The origins of jewels



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People always strive to look different and better than each other and jewels are one of the most popular tools of accomplishing that. They have been popular for generations and this is the reason why the jewelry industry is so successful. The word “jewel” comes from Latin and is a testament to the fact that the first ornaments were worn by our ancestors over 40,000 years ago. Their ornaments were crude bracelets and necklaces made out of bones, teeth and rocks tied with animal ligaments. Recently discovered ornaments made out of sea shells dated from 100, 000 years ago are thought to be the oldest jewels ever seen.

Earlier jewels (mostly brooches) had practical applications, for example they were used to fasten mantles and clothes. Today they are used not only for decorative purposes, but also to display social status. There is a great variety of jewels in contemporary times – jewels set with diamonds, Swarovski crystals, all kinds of precious and semi-precious stones, pearls, etc. A new and fascinating trend in jewelry fashion is the artistic movement, which does not rely so much on the price and value of the materials used, but on the creativity and artistic talents of the jeweler. Art is more highly valued than anything on the material plane.

In ancient Egypt, however, the shine of gold was highly revered and so was its pliability. Egyptians imported tons of gold from Africa and eventually this precious metal became the symbol of Egypt’s strength and power. Wealthy Egyptians adorned themselves with golden jewels not only throughout their life, but also after death. They were buried with all their golden ornaments and as if that was not enough, piles of golden dishes and vessels were placed inside their tombs to serve them in the afterlife.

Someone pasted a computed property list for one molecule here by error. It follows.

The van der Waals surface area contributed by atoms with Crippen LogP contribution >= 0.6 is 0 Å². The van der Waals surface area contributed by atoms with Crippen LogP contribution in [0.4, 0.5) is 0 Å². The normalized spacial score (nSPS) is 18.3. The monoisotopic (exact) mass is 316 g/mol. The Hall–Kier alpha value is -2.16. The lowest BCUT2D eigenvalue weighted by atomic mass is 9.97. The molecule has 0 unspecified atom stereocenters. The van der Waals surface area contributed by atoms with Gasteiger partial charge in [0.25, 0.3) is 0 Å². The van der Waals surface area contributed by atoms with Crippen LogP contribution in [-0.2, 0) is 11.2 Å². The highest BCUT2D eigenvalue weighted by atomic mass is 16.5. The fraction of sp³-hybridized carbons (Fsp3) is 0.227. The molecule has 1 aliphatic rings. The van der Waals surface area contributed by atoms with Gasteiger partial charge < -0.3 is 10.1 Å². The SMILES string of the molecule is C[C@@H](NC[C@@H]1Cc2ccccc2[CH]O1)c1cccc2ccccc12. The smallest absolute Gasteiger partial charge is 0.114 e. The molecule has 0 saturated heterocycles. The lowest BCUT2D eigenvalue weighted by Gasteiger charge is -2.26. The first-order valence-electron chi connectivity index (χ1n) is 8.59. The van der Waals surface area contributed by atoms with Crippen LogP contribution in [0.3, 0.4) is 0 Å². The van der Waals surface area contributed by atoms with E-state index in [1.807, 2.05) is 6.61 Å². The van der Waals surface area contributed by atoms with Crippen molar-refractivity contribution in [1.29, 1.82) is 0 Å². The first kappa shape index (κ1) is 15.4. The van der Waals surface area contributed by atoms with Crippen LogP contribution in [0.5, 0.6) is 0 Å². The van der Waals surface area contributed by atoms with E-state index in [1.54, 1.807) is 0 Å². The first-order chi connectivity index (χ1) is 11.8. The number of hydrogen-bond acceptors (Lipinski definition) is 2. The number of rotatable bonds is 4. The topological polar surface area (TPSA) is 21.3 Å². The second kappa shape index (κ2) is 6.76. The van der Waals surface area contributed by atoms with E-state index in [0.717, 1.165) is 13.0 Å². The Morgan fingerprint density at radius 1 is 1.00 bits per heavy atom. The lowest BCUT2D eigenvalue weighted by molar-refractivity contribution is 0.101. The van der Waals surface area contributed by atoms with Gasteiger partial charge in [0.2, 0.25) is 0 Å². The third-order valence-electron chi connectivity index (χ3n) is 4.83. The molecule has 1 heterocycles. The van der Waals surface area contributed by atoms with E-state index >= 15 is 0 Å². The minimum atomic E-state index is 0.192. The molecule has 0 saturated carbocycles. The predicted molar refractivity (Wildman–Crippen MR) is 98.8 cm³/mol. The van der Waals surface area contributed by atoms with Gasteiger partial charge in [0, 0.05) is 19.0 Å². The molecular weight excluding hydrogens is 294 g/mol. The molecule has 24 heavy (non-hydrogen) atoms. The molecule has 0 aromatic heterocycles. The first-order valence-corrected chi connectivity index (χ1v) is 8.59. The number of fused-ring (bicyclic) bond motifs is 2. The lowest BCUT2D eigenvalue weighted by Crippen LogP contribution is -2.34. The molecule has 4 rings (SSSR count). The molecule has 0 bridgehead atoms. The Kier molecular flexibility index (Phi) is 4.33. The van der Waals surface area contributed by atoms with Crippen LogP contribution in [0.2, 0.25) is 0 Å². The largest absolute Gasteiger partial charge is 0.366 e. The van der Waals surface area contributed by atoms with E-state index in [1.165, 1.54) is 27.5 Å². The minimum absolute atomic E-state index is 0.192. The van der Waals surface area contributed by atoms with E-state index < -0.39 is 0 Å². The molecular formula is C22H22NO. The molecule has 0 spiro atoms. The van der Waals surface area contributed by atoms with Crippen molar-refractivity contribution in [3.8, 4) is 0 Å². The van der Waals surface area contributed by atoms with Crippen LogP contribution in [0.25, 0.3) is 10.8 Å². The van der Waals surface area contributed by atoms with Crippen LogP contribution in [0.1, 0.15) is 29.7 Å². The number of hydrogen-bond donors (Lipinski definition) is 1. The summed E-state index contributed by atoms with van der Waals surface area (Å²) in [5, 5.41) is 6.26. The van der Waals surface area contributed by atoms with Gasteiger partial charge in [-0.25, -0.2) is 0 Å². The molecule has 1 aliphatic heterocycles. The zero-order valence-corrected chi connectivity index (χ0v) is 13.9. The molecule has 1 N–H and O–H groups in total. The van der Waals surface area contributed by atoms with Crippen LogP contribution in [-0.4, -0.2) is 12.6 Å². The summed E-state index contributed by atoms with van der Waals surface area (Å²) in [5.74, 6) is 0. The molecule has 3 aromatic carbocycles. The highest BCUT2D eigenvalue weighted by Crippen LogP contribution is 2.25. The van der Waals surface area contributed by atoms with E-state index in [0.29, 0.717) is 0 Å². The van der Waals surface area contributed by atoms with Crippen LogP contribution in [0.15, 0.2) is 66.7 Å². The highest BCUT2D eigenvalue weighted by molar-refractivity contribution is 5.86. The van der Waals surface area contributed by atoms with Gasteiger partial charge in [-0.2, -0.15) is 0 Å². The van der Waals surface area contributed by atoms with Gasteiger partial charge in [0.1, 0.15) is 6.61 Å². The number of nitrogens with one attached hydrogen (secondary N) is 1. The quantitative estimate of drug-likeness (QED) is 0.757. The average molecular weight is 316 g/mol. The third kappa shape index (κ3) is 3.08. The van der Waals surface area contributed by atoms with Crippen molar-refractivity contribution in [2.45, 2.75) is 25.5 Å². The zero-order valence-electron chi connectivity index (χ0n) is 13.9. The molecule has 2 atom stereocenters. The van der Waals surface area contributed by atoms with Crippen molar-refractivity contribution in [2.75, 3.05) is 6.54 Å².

In ancient Mesopotamia, jewels were fashioned out of metals and inlayed with light colored stones and gems. The shapes that were most preferred were those of grapes, leaves, coins and spirals. They were worn by rich and poor alike.

Image:©Ashwin/Fotolia

Italians were the first to create bracelets, pendants, earrings, rings and frames out of crude gold. Huge medallions were made with the purpose of storing perfumes and essences. Later, the Byzantine Empire continued this Roman tradition, but the pendants and medallions took up religious symbols and expressions instead.

In India it would seem jewelry-making traditions go farther back than anywhere else. Hindis began making earrings, bracelets and pendants around 1500 BC. They fashioned their ornaments out of clay and shells and usually colored them red. Clay was eventually replaced by glass and other materials.

As you can see, jewels have been a big part of the daily life for people throughout many centuries. In one part of the world they have symbolized power, while in another they were believed to protect their owner from evil. Today ornaments are used mostly by women for decoration, but jewels still have different messages in the different cultures.



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